Asylum seekers’ protests continue on Manus Island

An image taken inside Manus detention centre, smuggled out by refugees last year.

The Refugee Action Coalition released this statement on February 5.


The daily protests by hundreds of asylum seekers on Manus Island that began on January 25 have now spread to all four compounds inside the detention centre.

Since January 25, up to 500 asylum seekers in the Oscar compound, the most deprived of the compounds, have been staging daily protests.

On January 30, the protests extended to Mike compound. And on January 31, hundreds more asylum seekers were in involved in protests in all four compounds.

The asylum seekers, who have been held for months without any refugee assessment, are calling on the Australian government to end their indefinite detention.

The protests come at the same time as the finding by the Papua New Guniea Supreme Court on January 30 that clears the way for opposition leader, Beldan Nemah to proceed with his constitutional challenge to the agreement between PNG and Australia that underpins the Manus Island detention centre.

The Supreme Court also found that the detainees on the island have the rights to individually make a complaint to the National Court, or file a human rights enforcement application under the PNG constitution.

The Supreme Court was also critical that the Manus Island detention centre had not been scrutinised by PNG’s own human rights watch-dogs, saying: “It is perhaps surprising that two constitutional offices that should feel a great responsibility for protection and enforcement of human rights in Papua New Guinea – the Public Solicitor and the Ombudsman Commission – appear to have shown no interest in these issues.”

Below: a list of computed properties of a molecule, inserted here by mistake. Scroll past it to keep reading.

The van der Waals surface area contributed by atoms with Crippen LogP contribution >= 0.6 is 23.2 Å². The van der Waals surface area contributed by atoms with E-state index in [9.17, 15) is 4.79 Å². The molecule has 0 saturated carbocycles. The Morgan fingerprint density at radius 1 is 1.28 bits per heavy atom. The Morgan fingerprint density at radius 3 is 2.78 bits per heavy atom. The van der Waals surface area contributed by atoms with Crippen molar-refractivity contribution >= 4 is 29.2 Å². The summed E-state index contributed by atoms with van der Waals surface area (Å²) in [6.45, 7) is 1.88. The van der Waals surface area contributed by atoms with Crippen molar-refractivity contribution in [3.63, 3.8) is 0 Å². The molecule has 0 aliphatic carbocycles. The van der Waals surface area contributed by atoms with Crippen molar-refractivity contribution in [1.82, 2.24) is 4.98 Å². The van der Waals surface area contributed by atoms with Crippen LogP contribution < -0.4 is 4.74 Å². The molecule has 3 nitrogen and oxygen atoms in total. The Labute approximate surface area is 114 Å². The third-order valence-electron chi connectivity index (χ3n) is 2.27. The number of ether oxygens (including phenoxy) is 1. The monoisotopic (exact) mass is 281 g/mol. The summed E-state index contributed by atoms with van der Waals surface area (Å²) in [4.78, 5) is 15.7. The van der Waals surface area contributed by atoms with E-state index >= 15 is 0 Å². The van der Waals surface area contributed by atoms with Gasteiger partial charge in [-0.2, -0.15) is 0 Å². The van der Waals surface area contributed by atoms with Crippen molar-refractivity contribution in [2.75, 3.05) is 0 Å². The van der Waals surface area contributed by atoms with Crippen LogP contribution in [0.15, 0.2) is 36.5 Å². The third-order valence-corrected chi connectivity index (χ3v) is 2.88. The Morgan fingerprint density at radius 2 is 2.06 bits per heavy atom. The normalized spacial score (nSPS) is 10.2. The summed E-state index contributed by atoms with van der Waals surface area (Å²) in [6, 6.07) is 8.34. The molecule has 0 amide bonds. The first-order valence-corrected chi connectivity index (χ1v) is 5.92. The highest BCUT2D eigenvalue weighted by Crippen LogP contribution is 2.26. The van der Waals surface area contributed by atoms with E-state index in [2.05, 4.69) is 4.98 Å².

The protests on Manus Island are set to continue. One asylum seeker from Manus Island told the Refugee Action Coalition: “We will keep the protests until we get answers. The conditions here are very bad. We are refugees. We need the UN. Why are we being kept here? We came to Australia for protection.”

At the same time, up to 80 Tamil asylum seekers across four Australian detention centres are facing being summarily deported to Sri Lanka.

Tamils in Darwin, Scherger and Christmas Island have been told they are going to be removed and have been told to “pack up and go to property.”

All the Tamils have been screened out. They have been refused legal assistance and denied any chance to make a protection claim.

The move comes only days after the government failed in its attempts to remove eight screened-out Iranian asylum seekers from Darwin.

“The government is denying basic rights to asylum seekers who came seeking protection from war and persecution in Sri Lanka. The government is trying to take them out of the country before they can get a fair hearing of their protection claims,” said Ian Rintoul, spokesperson for the Refugee Action Coalition.

“The government is deliberately rounding up the asylum seekers after hours to avoid any legal action that could scrutinise the screening-out process. The government’s attempt to secretively spirit people out of the country is tantamount to an admission that screening-out is unlawful and cannot be justified.

“We have grave fears for these asylum seekers. Without their protection claims being properly considered, there is no doubt that they are being sent back to danger. The Rajapaksa regime has been internationally condemned because of its human right abuses. Report after report has indicated that the regime is guilty of war crimes.

“Many Tamil asylum seekers that Australia sent back to Sri Lanka are still in jail. Australia is now complicit in the human rights abuses of the Rajapasksa regime.”

The Abbott government’s deportation attempt comes on the same day as Public Interest Advocacy Centre’s (PIAC) international crimes evidence project called for the UN to investigate the responsibility of the Rajapaksa regime for war crimes.